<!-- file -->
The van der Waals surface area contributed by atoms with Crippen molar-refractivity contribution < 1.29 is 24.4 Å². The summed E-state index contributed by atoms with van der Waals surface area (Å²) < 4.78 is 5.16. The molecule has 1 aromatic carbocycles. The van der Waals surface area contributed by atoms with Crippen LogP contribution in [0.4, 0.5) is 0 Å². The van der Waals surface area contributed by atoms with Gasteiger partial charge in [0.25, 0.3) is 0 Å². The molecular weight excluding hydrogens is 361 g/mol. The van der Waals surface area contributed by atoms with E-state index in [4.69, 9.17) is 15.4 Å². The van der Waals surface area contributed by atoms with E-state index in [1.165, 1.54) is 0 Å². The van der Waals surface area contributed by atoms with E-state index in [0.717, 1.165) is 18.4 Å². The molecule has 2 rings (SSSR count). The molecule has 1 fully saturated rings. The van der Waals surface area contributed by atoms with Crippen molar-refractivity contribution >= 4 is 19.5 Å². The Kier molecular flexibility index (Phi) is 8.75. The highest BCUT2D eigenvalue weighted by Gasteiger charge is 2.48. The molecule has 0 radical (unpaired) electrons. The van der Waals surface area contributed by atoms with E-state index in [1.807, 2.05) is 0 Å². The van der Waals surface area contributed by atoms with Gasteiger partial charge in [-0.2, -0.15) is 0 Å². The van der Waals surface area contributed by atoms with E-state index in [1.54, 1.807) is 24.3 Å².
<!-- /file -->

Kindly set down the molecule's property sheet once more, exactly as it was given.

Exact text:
The van der Waals surface area contributed by atoms with Crippen molar-refractivity contribution < 1.29 is 24.4 Å². The summed E-state index contributed by atoms with van der Waals surface area (Å²) < 4.78 is 5.16. The molecule has 1 aromatic carbocycles. The van der Waals surface area contributed by atoms with Crippen LogP contribution in [0.4, 0.5) is 0 Å². The van der Waals surface area contributed by atoms with Gasteiger partial charge in [0.25, 0.3) is 0 Å². The molecular weight excluding hydrogens is 361 g/mol. The van der Waals surface area contributed by atoms with E-state index in [4.69, 9.17) is 15.4 Å². The van der Waals surface area contributed by atoms with E-state index in [1.165, 1.54) is 0 Å². The van der Waals surface area contributed by atoms with E-state index in [0.717, 1.165) is 18.4 Å². The molecule has 2 rings (SSSR count). The molecule has 1 fully saturated rings. The van der Waals surface area contributed by atoms with Crippen molar-refractivity contribution >= 4 is 19.5 Å². The Kier molecular flexibility index (Phi) is 8.75. The highest BCUT2D eigenvalue weighted by Gasteiger charge is 2.48. The molecule has 0 radical (unpaired) electrons. The van der Waals surface area contributed by atoms with E-state index in [1.807, 2.05) is 0 Å². The van der Waals surface area contributed by atoms with Gasteiger partial charge in [-0.2, -0.15) is 0 Å². The van der Waals surface area contributed by atoms with E-state index in [1.54, 1.807) is 24.3 Å².